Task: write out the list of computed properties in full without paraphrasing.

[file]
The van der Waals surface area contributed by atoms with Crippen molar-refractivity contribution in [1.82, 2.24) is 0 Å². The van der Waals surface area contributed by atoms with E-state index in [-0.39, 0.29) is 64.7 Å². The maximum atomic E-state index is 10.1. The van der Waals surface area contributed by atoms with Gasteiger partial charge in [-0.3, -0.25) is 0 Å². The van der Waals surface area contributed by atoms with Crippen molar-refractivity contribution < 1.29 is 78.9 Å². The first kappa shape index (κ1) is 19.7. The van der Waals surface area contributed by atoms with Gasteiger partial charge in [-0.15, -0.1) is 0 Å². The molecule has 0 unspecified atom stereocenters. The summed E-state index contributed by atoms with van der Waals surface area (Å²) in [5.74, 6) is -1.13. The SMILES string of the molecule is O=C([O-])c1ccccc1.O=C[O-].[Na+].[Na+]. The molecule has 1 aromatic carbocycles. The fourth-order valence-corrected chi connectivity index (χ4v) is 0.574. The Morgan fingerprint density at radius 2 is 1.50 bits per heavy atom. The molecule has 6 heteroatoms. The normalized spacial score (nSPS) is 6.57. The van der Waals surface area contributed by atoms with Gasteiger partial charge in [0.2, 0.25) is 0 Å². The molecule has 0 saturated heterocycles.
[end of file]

The van der Waals surface area contributed by atoms with Crippen molar-refractivity contribution in [1.82, 2.24) is 0 Å². The van der Waals surface area contributed by atoms with E-state index in [-0.39, 0.29) is 64.7 Å². The maximum atomic E-state index is 10.1. The van der Waals surface area contributed by atoms with Gasteiger partial charge in [-0.3, -0.25) is 0 Å². The van der Waals surface area contributed by atoms with Crippen molar-refractivity contribution < 1.29 is 78.9 Å². The first kappa shape index (κ1) is 19.7. The van der Waals surface area contributed by atoms with Gasteiger partial charge in [-0.15, -0.1) is 0 Å². The molecule has 0 unspecified atom stereocenters. The summed E-state index contributed by atoms with van der Waals surface area (Å²) in [5.74, 6) is -1.13. The SMILES string of the molecule is O=C([O-])c1ccccc1.O=C[O-].[Na+].[Na+]. The molecule has 1 aromatic carbocycles. The fourth-order valence-corrected chi connectivity index (χ4v) is 0.574. The Morgan fingerprint density at radius 2 is 1.50 bits per heavy atom. The molecule has 6 heteroatoms. The normalized spacial score (nSPS) is 6.57. The van der Waals surface area contributed by atoms with Gasteiger partial charge in [0.2, 0.25) is 0 Å². The molecule has 0 saturated heterocycles.